“new england” is, musically, the antithesis of the record. It is also, easily, the most contemporary sounding, containing surf-rock and indie pop elements in both the instrumental and vocal delivery: “So I stay highhhhh and separate myself… from the satireeeee supplied by someone else to kill more time and keep my mind from clarity or hell/ So I stay highhhhh, I stay high.”

Even with its more pop-oriented feel, the track was not written as a contradictory “gotcha!” moment paired with “selling it,” though Romero says he was unsure about including it on the record. “Anytime anyone has said that any song is speaking to them… I’m a little surprised, and I’m like, ‘Well, why?,’ he said with a laugh. “All of it is very personal to me, but sometimes things that I care about, other people don’t care about as much. And that’s ok. I just wanted it to feel authentic.”

One of the thing he is most vocal about is the need for the installation of fair and true systems for the modern artist… a point he touches on in “selling it,” but offered an unequivocal and uninhibited explanation of his thoughts here. “I think streaming, in its current state, feels like there’s still something to be figured out in terms of how to make it more accountable and egalitarian for artists,” said Romero, who has ‘Please download Tidal’ in his Spotify bio. “I don’t know if there’s any form of streaming that I think, ‘That’s the right way to do it,’ I just feel like Spotify, in my opinion, seems like they’ve made an effort to do it in the most sinister way possible.”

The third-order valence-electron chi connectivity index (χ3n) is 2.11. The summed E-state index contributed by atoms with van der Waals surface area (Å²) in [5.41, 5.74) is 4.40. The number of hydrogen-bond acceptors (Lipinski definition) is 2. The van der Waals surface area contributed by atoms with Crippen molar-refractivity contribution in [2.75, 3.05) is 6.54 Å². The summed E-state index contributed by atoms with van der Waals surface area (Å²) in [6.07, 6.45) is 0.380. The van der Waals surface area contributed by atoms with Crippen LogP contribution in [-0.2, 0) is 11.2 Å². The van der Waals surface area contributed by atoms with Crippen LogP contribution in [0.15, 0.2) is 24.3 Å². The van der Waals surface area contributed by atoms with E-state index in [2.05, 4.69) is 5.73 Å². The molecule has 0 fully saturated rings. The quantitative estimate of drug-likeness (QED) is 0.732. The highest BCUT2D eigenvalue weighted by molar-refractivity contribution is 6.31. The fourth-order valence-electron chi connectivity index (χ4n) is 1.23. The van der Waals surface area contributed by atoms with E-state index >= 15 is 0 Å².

He elaborated, pointing out that even Taylor Swift isn’t immune from Spotify’s penny pinching for artists, but that the platform signed a nine-figure check for a certain outlandish podcaster. Therefore, while his music may still be on the platform, perhaps as a show of solidarity with his colleagues and friends, Romero is attempting to lead even a few away from its grasp.

Outside of the seriousness of that topic, understated highlights of the project include “prized,” a musically unresolved plucky bluegrass-type track with Romero’s most deceiving, and stunted, melody, and “still,” the country-rock ballad fit for adult contemporary radio that is almost surely the mission statement of the project. The latter, with a rare and well-executed instrumental fake out fade that leads to the final 30 seconds of jamming, features biting, deep-seated excerpts of Romero’s inner dialogue surrounding mental health and simply just moving through daily life: “Now I’m spiraling, wondering how to exist and… I’ve realized we got no say in the contradiction/ I’ve never been brave enough to disappear/ But I’m learning how to be still and still be here.”

“That line was kind of just… a mantra that I latched onto early in the process,” he said. “I knew I wanted it to be at the center of the album. I just think I’m a type A. I overthink things… I find myself ‘overlogicing’ things to a point that may be destructive. I think that’s something that the more and more I come back to… trying to learn how to be present, to accept things for what they are, I don’t know if I know how to do it, but the process of seeking has been very therapeutic and healthy for me.”

Stream how to be still & still be here on Spotify.

Follow Erik Case Romero on social media:
Instagram // Website // YouTube